Delivering the Future

Food delivery apps

As Saudi Arabia navigates the myriad impacts of COVID-19, one area of the economy that has seen explosive growth is food delivery apps.

Once a tool reserved for those living on the edge of technological advancement, food delivery apps have propelled into the mainstream in a serious way as a result of COVID-19. While technology has been changing the food and beverage landscape for a long time in the GCC, concerns and considerations surrounding in-person dining and in-store shopping have introduced large segments of the market to digital food services and delivery tools.

In the past few years, restaurants have been steadily expanding their foothold in digital spaces, with many operators enjoying double-digit growth as consumers availed themselves to these novel solutions. In 2020, when many restaurants were forced to temporarily close their doors, these solutions became lifesavers. As more restaurants began emphasizing their online presence, consumers embraced this safety-conscious approach to dining. Grocery stores have also been a major source of growth in the food delivery space. As public health restrictions on movement took greater effect, grocery stores and markets pivoted to online sales and deliveries as a means of getting food to people. According to the Communications and Information Technology Commission (CITC), new apps in food services have now completed more than 12 million orders in 200 cities.

The explosive growth has also pushed the government to rethink its regulatory stance. Near the end of 2020, CITC announced the launch of a regulatory sandbox designed to support, enable, and sustain growth in the nation’s growing delivery-app ecosystem. Government officials hope the new initiative will reduce the amount of time necessary for apps to make it to market, thereby making the entire landscape more competitive and giving developers an environment where they can innovate and gain easier access to financing. According to CITC, the Kingdom saw 500% growth in orders and 400% growth in online payments in the first month of the general lockdown. Given this extraordinary evolution, regulators have taken a long-term position and are working to ensure that new entrants into the delivery app ecosystem have the support and framework necessary to be successful.

The transition to online delivery and ordering apps has also dovetailed nicely with the Kingdom’s more general policy aim of transitioning toward a digital payments ecosystem. One of the key goals of the nation’s Financial Sector Development Program (FSDP), which constitutes one of 13 initiatives developed by the Council of Economic and Development Affairs to successfully implement Vision 2030, is to steadily reduce the number of transactions conducted in cash via the development of a national e-payments ecosystem. According to the Media and Banking Awareness Committee for Saudi Banks, digital payments transactions exploded by 75% in 2020, totaling approximately 2.8 billion, while cash withdrawals from ATMS fell 30%. The nation’s 2.8 billion digital payments transactions had a cumulative value of nearly SAR349 billion, and the number of POS devices in service jumped by an impressive 70%, or 700,000 units. As consumers of all stripes jettisoned cash and began to rely on digital payments during the COVID-19 crisis, businesses across the Kingdom pivoted toward digital solutions, with observers expecting this to remain well into the future. With 60% of Saudis aged 30 or younger, the nation’s tech-savvy youth is expected to spur sustained growth in this part of the economy.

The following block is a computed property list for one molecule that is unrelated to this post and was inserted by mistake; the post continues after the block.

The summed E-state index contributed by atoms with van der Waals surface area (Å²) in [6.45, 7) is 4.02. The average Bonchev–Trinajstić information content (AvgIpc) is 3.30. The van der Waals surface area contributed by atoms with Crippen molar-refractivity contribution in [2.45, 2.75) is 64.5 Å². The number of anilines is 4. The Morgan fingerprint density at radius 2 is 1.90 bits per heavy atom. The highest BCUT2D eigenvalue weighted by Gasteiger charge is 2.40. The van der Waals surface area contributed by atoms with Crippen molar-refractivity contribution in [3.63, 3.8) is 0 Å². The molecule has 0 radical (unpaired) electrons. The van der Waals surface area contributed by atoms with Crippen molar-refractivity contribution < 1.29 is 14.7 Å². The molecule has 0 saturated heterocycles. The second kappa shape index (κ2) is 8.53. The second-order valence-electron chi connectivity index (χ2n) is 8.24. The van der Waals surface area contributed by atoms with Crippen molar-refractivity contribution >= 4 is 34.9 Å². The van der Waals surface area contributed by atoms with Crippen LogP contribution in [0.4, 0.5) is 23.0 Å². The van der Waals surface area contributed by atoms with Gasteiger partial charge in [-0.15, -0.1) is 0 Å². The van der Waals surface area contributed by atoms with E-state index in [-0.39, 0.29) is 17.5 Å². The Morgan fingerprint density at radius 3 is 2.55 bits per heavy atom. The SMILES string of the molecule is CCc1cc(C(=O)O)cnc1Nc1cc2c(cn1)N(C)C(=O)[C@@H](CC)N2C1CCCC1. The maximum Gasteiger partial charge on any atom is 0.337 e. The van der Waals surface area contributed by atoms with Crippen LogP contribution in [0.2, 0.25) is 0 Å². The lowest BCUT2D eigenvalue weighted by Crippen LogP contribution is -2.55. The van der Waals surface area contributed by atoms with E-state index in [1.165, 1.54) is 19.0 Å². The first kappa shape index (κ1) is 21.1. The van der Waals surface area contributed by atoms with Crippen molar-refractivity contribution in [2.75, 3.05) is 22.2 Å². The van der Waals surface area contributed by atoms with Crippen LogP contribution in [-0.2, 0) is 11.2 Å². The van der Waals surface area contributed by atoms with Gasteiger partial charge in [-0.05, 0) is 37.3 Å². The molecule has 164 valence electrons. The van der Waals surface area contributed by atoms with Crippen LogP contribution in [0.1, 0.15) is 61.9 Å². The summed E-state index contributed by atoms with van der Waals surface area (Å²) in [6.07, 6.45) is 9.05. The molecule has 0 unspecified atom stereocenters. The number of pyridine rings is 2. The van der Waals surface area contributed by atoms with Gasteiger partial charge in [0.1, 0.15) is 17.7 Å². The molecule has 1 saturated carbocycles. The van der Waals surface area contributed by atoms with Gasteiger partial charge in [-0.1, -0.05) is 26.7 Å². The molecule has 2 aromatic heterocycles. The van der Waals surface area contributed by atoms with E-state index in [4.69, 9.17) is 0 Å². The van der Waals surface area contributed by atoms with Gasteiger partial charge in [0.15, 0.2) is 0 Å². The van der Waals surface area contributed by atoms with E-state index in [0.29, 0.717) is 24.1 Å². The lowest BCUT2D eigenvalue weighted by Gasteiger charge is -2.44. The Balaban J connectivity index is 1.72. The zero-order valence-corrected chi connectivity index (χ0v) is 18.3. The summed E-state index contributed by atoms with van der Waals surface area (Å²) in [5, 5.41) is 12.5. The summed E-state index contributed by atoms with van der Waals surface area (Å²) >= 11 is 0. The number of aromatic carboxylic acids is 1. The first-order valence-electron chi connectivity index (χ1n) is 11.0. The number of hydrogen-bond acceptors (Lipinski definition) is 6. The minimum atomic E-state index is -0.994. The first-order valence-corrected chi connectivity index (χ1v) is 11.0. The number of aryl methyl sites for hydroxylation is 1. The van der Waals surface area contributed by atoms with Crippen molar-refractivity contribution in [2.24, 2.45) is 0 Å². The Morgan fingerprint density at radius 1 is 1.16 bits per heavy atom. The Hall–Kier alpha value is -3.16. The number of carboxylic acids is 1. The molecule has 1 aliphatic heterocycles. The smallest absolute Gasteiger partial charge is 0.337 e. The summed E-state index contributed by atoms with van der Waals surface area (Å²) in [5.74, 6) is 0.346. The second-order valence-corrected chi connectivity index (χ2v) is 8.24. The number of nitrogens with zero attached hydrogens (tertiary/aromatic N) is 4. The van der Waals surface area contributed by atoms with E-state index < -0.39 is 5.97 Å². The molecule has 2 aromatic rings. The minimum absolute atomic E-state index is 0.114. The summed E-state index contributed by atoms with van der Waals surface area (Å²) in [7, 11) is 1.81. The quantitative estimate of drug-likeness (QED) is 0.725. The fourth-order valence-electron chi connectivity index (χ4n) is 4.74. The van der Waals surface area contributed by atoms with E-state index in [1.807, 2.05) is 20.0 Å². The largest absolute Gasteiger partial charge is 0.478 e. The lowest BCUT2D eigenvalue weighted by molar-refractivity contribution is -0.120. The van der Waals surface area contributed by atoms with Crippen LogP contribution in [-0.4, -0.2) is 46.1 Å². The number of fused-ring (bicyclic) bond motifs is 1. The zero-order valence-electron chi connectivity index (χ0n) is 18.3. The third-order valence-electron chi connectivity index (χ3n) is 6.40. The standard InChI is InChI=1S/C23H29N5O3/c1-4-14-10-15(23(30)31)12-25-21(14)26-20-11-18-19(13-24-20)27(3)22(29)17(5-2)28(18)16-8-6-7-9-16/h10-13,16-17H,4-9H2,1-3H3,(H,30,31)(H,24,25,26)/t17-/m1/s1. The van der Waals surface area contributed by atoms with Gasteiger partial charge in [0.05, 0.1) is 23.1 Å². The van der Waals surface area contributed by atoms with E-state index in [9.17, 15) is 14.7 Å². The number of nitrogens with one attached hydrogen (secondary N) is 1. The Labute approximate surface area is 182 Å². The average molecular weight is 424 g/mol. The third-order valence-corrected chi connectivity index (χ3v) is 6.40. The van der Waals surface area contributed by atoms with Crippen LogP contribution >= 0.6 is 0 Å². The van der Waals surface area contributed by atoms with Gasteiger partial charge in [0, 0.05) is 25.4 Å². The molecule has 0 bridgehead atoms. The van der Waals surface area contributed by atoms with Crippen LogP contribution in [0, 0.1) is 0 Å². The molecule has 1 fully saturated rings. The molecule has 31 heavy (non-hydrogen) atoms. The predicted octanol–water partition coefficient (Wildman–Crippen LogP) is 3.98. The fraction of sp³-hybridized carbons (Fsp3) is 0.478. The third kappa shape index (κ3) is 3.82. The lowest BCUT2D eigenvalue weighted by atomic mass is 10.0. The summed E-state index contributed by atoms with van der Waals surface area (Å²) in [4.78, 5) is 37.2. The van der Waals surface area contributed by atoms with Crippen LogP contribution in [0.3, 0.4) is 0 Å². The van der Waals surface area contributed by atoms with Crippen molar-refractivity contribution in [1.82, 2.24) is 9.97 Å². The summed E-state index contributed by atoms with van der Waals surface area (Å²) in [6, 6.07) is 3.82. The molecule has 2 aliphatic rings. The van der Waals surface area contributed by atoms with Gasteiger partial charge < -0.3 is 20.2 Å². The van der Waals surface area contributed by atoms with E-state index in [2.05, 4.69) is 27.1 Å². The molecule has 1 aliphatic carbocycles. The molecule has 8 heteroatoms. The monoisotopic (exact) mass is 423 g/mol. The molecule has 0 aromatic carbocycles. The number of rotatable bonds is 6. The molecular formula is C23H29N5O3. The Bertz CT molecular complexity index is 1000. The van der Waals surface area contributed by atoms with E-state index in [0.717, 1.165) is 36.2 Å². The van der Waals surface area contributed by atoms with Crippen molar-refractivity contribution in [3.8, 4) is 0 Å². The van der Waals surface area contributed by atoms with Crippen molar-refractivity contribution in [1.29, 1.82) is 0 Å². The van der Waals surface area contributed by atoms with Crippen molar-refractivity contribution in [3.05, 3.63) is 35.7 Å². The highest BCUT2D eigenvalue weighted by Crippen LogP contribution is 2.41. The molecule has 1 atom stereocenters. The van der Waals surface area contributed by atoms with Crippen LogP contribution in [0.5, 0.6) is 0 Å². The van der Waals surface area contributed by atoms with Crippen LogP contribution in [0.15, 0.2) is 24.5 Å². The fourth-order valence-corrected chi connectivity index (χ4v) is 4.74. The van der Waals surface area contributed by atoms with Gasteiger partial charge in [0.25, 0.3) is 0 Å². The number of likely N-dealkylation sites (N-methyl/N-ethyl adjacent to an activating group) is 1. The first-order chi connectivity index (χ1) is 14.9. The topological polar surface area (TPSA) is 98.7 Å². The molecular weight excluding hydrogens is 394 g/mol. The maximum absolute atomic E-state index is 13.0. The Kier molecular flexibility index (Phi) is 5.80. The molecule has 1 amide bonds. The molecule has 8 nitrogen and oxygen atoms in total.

The growth in food delivery apps has also been a lifeline for restaurant workers displaced by the closure of in-person dining venues. As these businesses have been forced to shutter, delivery apps have allowed restaurants to retain segments of their workforce that would have otherwise been lost to the slowdown. The apps themselves are also catalyzing employment, as their explosive growth translates into larger workforces. The government has also stepped in to ensure these essential workers are being adequately supported. In an initiative aimed at getting more Saudi youth involved in the sector, the Human Resources Development Fund (Hadaf) distributed SAR1.6 million to Saudis working in the sector.

Additionally, according to the USDA’s Foreign Agricultural Service, Saudi efforts have translated into a more than 500% increase in employment. Hadaf has also worked to make interest-free loans available to Saudis so they can buy and operate delivery transport.

Restaurants, however, have not been the only ones that have benefited from the advent of delivery apps. Grocery stores now also rely on these new technologies, including social media, to remain connected to their customers. While some major retailers saw significant delivery hiccups and delays in the early days of the nation’s virus response, many stores have since invested heavily in improvements and are enjoying significantly smoother operations.